As people search for documents, they often bounce around folders from one project to another project, one client to another client, and so on. What if folder hierarchies of particular subject areas were consistent with one another?
Folder automation makes it easy. It replaces guesswork and haphazard folder directories with structured, consistent folder management. This way, everything is organized from the start. You can systematically name folders; create simple or complex hierarchies of sub-folders; pre determine the security settings and default profile values of folders; and populate folders with pre-set files or templates. You can even pre-arrange a series of simple questions to determine the outcome of a folder structure.
With consistent naming and folder structures in place, people remain in a familiar space. Email, contracts, invoices… anything being browsed for can be found easily no matter which project it is, or which client it is, and so on.
Take accounting, for example. Identically structured folders for each vendor means that everything is organized and easy to find across all vendors. It doesn’t matter which vendor folder you are in, they are all organized and structured the same. Consistency like this speeds up accounting processes like three-way matching and validation.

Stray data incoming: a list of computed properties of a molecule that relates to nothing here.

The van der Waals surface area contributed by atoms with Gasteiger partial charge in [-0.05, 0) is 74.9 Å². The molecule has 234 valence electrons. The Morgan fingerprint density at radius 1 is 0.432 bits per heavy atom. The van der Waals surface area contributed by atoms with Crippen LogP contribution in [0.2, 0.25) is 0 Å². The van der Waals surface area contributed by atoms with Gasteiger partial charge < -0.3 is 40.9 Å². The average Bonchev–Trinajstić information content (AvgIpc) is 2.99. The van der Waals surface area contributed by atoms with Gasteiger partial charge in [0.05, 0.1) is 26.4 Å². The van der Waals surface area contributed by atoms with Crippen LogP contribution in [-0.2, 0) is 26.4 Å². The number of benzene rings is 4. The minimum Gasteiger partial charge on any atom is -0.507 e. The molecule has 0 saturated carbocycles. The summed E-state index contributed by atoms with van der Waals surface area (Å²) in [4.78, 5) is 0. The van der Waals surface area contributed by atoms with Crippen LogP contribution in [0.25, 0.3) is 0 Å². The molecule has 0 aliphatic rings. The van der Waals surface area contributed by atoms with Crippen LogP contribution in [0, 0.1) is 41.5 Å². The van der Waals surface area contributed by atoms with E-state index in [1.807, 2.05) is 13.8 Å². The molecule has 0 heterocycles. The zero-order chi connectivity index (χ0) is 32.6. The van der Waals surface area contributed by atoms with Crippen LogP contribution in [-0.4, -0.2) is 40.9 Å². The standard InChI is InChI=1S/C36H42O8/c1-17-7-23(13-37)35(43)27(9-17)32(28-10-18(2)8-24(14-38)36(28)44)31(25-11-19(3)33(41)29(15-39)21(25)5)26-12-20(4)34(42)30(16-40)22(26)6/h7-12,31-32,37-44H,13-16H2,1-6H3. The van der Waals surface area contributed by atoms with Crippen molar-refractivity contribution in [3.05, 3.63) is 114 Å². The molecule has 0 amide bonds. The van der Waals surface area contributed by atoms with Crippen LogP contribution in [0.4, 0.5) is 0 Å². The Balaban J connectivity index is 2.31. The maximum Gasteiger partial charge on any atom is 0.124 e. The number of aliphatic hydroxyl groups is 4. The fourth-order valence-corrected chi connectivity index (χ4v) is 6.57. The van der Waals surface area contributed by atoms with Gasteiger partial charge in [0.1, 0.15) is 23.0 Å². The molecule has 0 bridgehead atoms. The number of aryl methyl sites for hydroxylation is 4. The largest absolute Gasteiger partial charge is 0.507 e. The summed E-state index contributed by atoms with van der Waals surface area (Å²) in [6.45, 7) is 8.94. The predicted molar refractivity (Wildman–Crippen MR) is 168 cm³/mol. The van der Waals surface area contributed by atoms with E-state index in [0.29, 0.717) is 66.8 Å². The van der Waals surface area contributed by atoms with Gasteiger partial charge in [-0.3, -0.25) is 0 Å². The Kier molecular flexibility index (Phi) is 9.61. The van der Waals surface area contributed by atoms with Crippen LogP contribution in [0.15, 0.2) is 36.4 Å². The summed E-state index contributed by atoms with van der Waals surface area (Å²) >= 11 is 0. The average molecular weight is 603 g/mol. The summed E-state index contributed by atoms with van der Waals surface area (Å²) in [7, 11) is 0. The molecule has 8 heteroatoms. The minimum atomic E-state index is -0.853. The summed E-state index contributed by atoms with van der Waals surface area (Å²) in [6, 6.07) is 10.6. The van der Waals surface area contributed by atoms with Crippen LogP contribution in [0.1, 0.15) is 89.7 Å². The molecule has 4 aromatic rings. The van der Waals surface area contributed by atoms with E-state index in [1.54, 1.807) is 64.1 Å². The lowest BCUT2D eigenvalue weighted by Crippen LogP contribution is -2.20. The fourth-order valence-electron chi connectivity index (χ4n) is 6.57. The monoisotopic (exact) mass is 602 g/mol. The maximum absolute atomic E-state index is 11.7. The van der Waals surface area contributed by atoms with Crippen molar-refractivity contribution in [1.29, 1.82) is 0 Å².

Project management is another example. Every project has its own collection of folders and files. When sub-folder structures of each project are consistent across all projects, it is easier for people to find the info they need, regardless of the project.
A customer of ours, Horizon House, had this to say about folder automation, “Folders and sub-folders for all the medical, financial, facilities, and communications records are built automatically so that when a new resident arrives, the structure of how information is stored is not left to chance.”
Another client, a very large engineering firm that is running about 1,500 to 2,000 active projects at any given time; they used to spend 6 or more hours manually setting up folder directories, rules, and security for each new project. With the automated folder approach, that 6 hours is now down to about just 20 minutes.
We also see a lot of folder automation in areas with regulated content. For instance, pharmaceutical companies who perform clinical trials must follow strict guidelines not only for what information is managed, but also how that information is managed. Folder automation saves time and automates this process so that folder structures are built around industry regulatory standards.
Repeatable, consistent business practices, like those offered through folder automation, do indeed have an impact on productivity.